- Facebook announced two new original video series: “Returning the Favor” hosted by Mike Rowe of “Dirty Jobs” fame and a docuseries that hasn’t been titled yet about the Ball basketball family, including controversial patriarch LaVar and sons Lonzo, Liangelo and LaMelo per Deadline Hollywood. Lonzo Ball was picked second by the LA Lakers in the recently held NBA draft.
- Facebook has been ramping up its push into premium, TV-like video content for some time and has been working to find creators and partners who can produce shows that will build online communities, according to Nick Grudin, VP Media Partnerships, Facebook, as quoted in the Deadline report.
- Facebook has also been testing Audience Direct, a self-service tool that allows publishers to sell video inventory directly to advertisers via Facebook’s people-based ad platform. Deadline pointed out the two newly announced series demonstrate the type of content Facebook thinks will succeed in this model.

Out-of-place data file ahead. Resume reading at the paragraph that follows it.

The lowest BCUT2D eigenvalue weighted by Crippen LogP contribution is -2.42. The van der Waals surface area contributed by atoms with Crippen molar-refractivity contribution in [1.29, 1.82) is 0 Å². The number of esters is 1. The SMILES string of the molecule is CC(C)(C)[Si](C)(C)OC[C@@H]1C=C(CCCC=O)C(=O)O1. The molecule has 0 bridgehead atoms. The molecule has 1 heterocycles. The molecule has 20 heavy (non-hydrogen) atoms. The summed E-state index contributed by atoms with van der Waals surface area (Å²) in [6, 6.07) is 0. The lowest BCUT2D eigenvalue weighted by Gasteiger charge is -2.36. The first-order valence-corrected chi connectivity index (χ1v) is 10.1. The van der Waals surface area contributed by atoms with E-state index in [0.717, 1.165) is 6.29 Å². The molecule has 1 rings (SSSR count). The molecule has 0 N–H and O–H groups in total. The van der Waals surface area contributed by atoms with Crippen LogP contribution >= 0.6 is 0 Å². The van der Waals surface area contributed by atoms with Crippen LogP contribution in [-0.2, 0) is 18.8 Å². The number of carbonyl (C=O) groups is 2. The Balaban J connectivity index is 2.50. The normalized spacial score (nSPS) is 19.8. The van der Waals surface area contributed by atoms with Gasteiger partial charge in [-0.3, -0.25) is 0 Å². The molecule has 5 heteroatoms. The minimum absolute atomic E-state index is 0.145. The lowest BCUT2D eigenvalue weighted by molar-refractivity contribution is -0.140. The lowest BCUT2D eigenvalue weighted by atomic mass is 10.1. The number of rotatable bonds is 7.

In May, Facebook announced signing millennial-friendly publishers including Vox Media, BuzzFeed, ATTN and Group Nine Media to produce original programming for its premium video service. The service itself will include two tiers with scripted shows 25 to 30 minutes long owned by Facebook and creators getting $250,000 per episode from the tech giant. Shorter unscripted shows of five to 10 minutes long won't be owned by Facebook but will earn creators $10,000 to $35,000 per episode along with 55% of ad revenue from mid-roll ad breaks. The Deadline report didn’t include length or number of episodes for the two newly announced shows.
Facebook is one of a number of digital platforms looking to capitlize on the growing trend of viewers breaking with traditional TV to access streaming content whenever and wherever they want. The list of platforms going after these consumers also includes Netflix and Amazon Prime Video, which are obvious competitors to broadcast and cable TV, as well as entrenched video platform YouTube. Even less obvious platforms are eyeing original content like social media app Snapchat. For its part, Facebook has been emphasizing video on its platform for some time and even released a set-top box app that puts its video content on TV screens.